Firefighters’ representative says many of city’s fire stations ‘not livable’

A representative of the Kansas City, Kansas, firefighters union on Monday night told a Unified Government committee that many of the city’s fire stations are not even livable.

Robert Wing, business manager for the International Association of Firefighters, Local 64, said he was concerned about the conditions of the fire stations as well as the staffing for the new Piper fire station.

The firefighters’ labor agreement stated that the firefighters were to be part of a joint labor-management process to analyze the Fire Department that includes input on station locations, new stations, renovations, expansion, closures, staffing, apparatus, response time and safety, Wing said.

Wing said the firefighters received notification from fire staff that City Hall wanted a recommendation on what the committee would recommend about moving an existing fire apparatus from the urban core, inside the city, to the new Piper fire station under construction.

He said he took exception to the request because it undermined the committee’s work.

“Our charge was to analyze, through data compiled over a number of years, that we have disseminated to all the commissioners at this point, we utilize to make this decision and recommendation to you,” he said.

“We took exception to that,” Wing said. “It undermined our work. It’s not the first time City Hall has interfered in this committee’s work.”

He said this committee was charged to bring its recommendation to the elected officials, not to the administration. The recommendatons are on what is needed to improve fire service in Kansas City, Kansas, he said.

There was a full committee discussion about staffing Station 12, Wing said. Without dissent, the committee recommended that Station 12 should be staffed with a newly created company, with no fire company moved from the east side of the city, he said. No data in their research supports any movement from the east side to the west side of the city, he added.

None of the commissioners has supported a reduction in service in their districts by moving personnel and equipment from an eastern station to a western fire station, according to Wing.

“They’re there for a reason, and were put there with the safety of residents and firefighters in mind,” he said.

Wing also emphasized that the condition of fire stations in Kansas City, Kansas, needs work.

Fifteen of the 18 fire stations do not meet the city’s codes, he said.

He mentioned mold found in an Argentine fire station, which is a health risk to firefighters as well as anyone who comes into the station.

He also mentioned animals living in an attic in a fire station at 51st and Gibbs Road.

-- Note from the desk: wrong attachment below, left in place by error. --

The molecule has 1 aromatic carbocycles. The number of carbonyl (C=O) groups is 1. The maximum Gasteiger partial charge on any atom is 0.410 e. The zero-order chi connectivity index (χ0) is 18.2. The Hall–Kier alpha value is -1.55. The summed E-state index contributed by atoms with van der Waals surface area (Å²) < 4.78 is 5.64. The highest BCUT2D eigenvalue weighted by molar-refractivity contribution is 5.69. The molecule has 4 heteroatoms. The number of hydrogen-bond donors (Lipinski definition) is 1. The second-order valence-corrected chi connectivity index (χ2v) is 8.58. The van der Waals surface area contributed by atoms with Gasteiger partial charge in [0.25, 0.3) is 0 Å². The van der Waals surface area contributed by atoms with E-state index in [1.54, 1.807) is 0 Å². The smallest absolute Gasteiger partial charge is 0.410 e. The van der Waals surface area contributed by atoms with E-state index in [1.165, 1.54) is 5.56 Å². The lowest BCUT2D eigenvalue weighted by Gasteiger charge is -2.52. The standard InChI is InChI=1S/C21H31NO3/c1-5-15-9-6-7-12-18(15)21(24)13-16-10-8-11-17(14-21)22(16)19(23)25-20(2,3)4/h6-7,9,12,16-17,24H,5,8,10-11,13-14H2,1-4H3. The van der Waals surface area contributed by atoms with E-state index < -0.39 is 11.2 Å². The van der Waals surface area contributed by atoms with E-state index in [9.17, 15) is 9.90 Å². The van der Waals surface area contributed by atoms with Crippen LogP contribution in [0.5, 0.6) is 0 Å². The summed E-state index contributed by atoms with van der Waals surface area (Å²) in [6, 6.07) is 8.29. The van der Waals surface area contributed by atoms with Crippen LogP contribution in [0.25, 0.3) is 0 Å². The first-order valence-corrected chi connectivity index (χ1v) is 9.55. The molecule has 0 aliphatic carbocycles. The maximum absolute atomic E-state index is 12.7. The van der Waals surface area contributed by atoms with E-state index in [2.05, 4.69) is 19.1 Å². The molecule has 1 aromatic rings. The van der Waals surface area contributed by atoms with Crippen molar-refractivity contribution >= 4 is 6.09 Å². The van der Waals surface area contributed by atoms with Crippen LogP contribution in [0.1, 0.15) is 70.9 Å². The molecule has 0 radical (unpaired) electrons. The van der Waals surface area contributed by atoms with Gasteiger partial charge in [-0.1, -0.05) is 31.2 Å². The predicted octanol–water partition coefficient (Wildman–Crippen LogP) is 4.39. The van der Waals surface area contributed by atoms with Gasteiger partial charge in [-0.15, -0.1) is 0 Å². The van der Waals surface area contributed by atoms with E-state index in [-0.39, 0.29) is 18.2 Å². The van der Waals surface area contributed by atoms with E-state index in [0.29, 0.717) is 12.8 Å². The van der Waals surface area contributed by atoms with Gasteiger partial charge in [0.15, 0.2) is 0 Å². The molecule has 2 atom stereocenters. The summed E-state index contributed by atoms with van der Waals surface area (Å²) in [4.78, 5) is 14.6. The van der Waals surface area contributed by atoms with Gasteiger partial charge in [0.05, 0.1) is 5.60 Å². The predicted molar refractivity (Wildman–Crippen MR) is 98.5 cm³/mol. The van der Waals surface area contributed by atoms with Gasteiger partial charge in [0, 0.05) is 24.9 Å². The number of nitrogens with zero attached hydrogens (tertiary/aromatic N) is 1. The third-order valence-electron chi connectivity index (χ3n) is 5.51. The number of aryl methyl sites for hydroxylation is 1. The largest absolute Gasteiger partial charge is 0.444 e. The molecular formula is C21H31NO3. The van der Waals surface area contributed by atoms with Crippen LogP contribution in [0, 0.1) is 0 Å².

“I don’t think it’s funny at all,” Wing said. “Those animals carry diseases and it’s a shame when it had to surface when they came crashing through the ceiling of the eating area in the middle of the night, and the firefighters had to corral them.”

He also said the fire station at 78th and Kansas is structurally unfit and is to the point where it could collapse.

Wing also said something as minor as the retaining wall at a fire station at 81st and Leavenworth Road should have been repaired many years ago and is an eyesore. If it was on private property, code enforcement would be out there citing them to get that wall repaired, he said.

He said there are many more problems in the fire stations.

“I have witnessed, the last week to 10 days, the interest in the ballpark out there – the funds that are coming forward that could be identified to take care of the issue out there,” he said.

He said he thinks the ballpark is an asset for the community that should be preserved. But as funds are identified quickly to make sure the baseball team and stadium are kept and improved, when at the same time 15 of 18 existing fire stations don’t meet code, he thinks it is “embarrassing at best.”

“This is due to an administration that has underfunded and under-resourced the fire department for a period of years. And I as a taxpayer and an individual and a union official think it’s time we collectively start taking these issues up and finding some resolve for them,” Wing said.

The joint labor-management committee was being bypassed by another recommendation that was sent to commissioners, according to Wing. A new firehouse built in a park on the south side is not a recommendation by the committee, he said, and the committee should be making the recommendation. The committee would make a recommendation that is good for the district as a whole, he said.

Commissioner Mike Kane asked about pending grievances, and Wing responded that he was still waiting for them to be resolved. They concerned funding and payments to firefighters, he said.

Also still pending are labor board charges regarding bad faith bargaining, that may be close to being resolved, he said. Wing said he will not bargain until these previous charges are resolved, which is the usual procedure in bargaining. He said the union has sent a response to the administrator’s office that has been there for several weeks, that has not yet been responded to. An arbitration session is scheduled with the administration on Tuesday, he said.

“Reasonable people doing reasonable things” would resolve the issues, he said.

UG officials who were attending the meeting did not make a statement on the specifics of Wing’s remarks at this meeting.

UG commissioners on the committee said they were looking forward to having another meeting in the future with Wing, administrators and Fire Department administration present.

Wing appeared at the UG’s Public Works and Safety Committee meeting on Monday night at City Hall.

A video of the meeting is online at

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